Russian Cybercriminals Attack Multiple American Airports Websites

On Monday, at least a dozen websites for various American airports were affected by Russian hackers.

The websites of Colorado, Mississippi, and Kentucky were among the several state government websites in America that were compromised only last week by the same set of hackers.

Even the US Congress website was taken down by the same organization in July.

The hackers belonged to a Russian organization called Killnet, according to CNN. CNN later clarified that Killnet has no formal ties to the Russian government.

Attacks involving distributed denial of service (DDoS) sometimes employ Killnet. The websites receive so much traffic from the hackers all at once that they are unable to handle any more visitors because they are resource-constrained.

On Monday morning, Killnet requested its 91,000 followers to visit the websites of all 49 American airports at once by posting a list of those links on their telegram account.

The organization stated that it intends to launch DDoS assaults against American civilian targets, adding that several hospitals and websites that track the weather are also on their list of targets.

In a similar vein, Killnet urged other anti-American organizations to carry on their cyberattacks on the United States.

The LaGuardia Airport in New York City, as well as the international airports in Chicago, Atlanta, and Los Angeles, were some of the well-known airports impacted by the hack.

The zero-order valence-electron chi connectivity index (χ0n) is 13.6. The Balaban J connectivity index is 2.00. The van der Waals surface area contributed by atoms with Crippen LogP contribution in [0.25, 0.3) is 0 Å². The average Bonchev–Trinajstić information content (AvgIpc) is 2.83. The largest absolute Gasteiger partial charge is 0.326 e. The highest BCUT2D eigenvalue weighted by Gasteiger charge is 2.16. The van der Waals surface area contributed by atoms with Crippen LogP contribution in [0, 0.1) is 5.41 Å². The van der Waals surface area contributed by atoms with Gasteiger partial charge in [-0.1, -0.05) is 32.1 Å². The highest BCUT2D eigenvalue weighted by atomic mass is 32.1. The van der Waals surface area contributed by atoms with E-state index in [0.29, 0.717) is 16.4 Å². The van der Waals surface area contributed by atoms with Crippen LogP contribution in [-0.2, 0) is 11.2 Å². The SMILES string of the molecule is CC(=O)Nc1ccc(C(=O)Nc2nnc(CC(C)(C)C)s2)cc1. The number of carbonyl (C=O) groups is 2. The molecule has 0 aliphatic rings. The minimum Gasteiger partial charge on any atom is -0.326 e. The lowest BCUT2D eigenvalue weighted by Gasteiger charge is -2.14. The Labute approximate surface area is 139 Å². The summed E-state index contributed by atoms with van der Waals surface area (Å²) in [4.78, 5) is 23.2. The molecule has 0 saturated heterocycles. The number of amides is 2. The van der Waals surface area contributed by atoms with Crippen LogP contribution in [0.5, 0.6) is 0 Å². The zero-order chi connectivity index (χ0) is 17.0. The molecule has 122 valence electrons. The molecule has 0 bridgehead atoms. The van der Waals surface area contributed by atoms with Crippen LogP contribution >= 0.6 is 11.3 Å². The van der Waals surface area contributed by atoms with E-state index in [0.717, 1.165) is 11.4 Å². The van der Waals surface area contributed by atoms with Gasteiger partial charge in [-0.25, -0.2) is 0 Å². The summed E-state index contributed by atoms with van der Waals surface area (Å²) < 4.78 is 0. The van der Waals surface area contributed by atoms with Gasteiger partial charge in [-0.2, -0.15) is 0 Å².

Sensitive flight data is typically hosted on airport websites. Many flights are even susceptible to mishaps if hackers are able to breach the security mechanisms of these websites. Hackers have the ability to transmit faulty signals to aircraft carrying large passenger loads.

Killnet has previously requested that its users delete webpages. In reality, the hacking organization routinely publishes lists of various websites to be disrupted and invites any potential hackers to join them in doing so.

According to an unnamed senior aviation official, neither the flight schedule nor air traffic control, nor any other important website function, were affected by the cyberattack on the airport websites.

The official did point out that the attack was significant enough to annoy travelers trying to get the information via websites.

The similar kind of incident also occurred in Germany, when hackers interfered with the country’s train system’s communication networks.

German authorities made no accusations against any foreign parties for carrying out the cyberattacks.




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